These are just a few fun ideas that have been popular with the children and teens that I work with. We would love to hear your input and experiences! Do you have any games or ideas that work well with your children at home?

Wednesday, November 7, 2007

Bilingual Fun Parent Quiz

Whether you are a bilingual parent already, or you are learning alongside your child, take our quiz to test your knowledge.


1. How would you respond to ¿Cómo estas?
a. gracias b. estoy bien c. estas bien

2.If you were hungry, what expression would you use?
a. tengo frio b. tengo sed c. tengo hambre

3. Another way of expressing 'adios' is:
a. nos vemos b. de nada c. buenos dias


4. Mis amigos __________ altos.
a. es b. somos c. son

5. Te gusta el chocolate? Si,____________
a. me gusta b. me gustas c. me gustan

6. Ayer, nosotros _________ a la escuela.
a. vamos b. fui c. fuimos


7. What is the capital of Spain?
a. Barcelona b. Madrid c. Valencia

8. Vicente Fox is the former president of which country?
a. Mexico b. Peru c. Argentina

9. What does 5 de Mayo commemorate?
a. Mexican Independence b. Spanish Independence c. Victory at the battle of Puebla.

10. In Spanish grammar, is it correct to capitalize the names of the week?
a. si b. no

Answers/ Las Respuestas
1.b 2. c 3. a 4. c 5.a 6.c 7.a 8.a 9.c 10.b

How did you do? If you are an advanced speaker, was that too easy for you? Let us know if you have questions about anything regarding learning Spanish. Would you like additional practices or do you have comments about how you and your child are learning? We would love to hear from you!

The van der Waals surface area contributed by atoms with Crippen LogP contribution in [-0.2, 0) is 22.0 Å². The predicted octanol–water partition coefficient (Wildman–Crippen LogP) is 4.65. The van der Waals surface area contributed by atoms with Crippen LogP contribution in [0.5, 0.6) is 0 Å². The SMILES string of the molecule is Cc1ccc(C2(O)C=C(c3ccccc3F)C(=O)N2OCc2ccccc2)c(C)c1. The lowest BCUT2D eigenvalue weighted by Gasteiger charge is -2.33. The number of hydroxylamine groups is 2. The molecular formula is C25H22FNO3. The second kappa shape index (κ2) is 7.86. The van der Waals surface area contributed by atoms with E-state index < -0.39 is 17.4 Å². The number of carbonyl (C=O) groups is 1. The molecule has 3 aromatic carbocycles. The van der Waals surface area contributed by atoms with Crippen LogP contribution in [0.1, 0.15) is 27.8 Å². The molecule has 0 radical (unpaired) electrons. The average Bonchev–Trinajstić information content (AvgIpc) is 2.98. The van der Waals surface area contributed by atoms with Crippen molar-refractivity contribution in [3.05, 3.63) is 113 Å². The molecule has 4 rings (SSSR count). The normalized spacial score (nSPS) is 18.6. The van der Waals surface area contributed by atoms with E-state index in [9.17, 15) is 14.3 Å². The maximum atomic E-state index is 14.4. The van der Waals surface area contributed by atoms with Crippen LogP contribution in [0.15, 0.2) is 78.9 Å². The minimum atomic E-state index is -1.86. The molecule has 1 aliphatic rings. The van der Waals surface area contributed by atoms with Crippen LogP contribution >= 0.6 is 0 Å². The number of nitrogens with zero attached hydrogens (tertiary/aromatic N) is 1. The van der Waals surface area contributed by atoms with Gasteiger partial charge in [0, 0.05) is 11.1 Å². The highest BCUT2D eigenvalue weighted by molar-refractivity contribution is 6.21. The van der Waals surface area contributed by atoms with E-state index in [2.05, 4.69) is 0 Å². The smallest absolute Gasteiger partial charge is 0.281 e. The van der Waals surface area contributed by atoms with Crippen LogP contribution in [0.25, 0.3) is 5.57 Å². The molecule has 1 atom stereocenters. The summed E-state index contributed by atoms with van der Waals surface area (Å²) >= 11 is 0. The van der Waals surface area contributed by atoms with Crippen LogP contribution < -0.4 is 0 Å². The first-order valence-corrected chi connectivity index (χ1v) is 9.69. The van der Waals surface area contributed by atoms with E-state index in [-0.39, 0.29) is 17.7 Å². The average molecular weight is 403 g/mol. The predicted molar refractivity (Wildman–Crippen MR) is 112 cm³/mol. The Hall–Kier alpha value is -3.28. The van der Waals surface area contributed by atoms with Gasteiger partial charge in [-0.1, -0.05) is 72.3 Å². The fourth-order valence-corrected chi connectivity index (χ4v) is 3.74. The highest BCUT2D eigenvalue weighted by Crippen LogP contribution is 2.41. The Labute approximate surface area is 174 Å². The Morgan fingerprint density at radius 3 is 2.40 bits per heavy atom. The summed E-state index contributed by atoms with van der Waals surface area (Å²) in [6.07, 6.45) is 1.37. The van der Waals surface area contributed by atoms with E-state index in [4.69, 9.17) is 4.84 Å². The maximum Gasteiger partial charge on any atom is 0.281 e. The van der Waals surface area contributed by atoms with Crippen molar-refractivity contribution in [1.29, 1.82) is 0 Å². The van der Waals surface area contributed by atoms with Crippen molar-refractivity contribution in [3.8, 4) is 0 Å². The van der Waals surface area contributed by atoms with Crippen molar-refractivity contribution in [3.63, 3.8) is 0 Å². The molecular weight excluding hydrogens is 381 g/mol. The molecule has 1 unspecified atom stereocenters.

Friday, October 12, 2007

Bilingual Babies

I have been in awe and wonderment as my own children have developed so naturally with both English and Spanish. When they were very little, my husband and I spoke almost exclusively Spanish with them. As they have gotten older we have instituted certain routines and rituals into our daily lives. We have meals in Spanish, bath time in Spanish, and bedtime stories in Spanish. That is not to say that throughout the day we don't communicate in Spanish, which we do often. We have just decided to make particular times of the day Spanish only, and we encourage our children to communicate and develop their vocabulary. When we travel to Mexico or visit our relatives, my children are able to communicate effectively and effortlessly. It is amazing to watch their development, as they just absorb and retain the language. As parents however, we need to make an conscientious effort to keep the language alive, so that the children do not fall into the rut of answering in English. As a teacher, I have seen so many children that fully understand a second language, but are not able to communicate because it was never enforced that they answer in the target language. Being bilingual is such an incredible gift, and although it may take some family effort and participation, encouraging your children to speak and practice will pay off in the long run!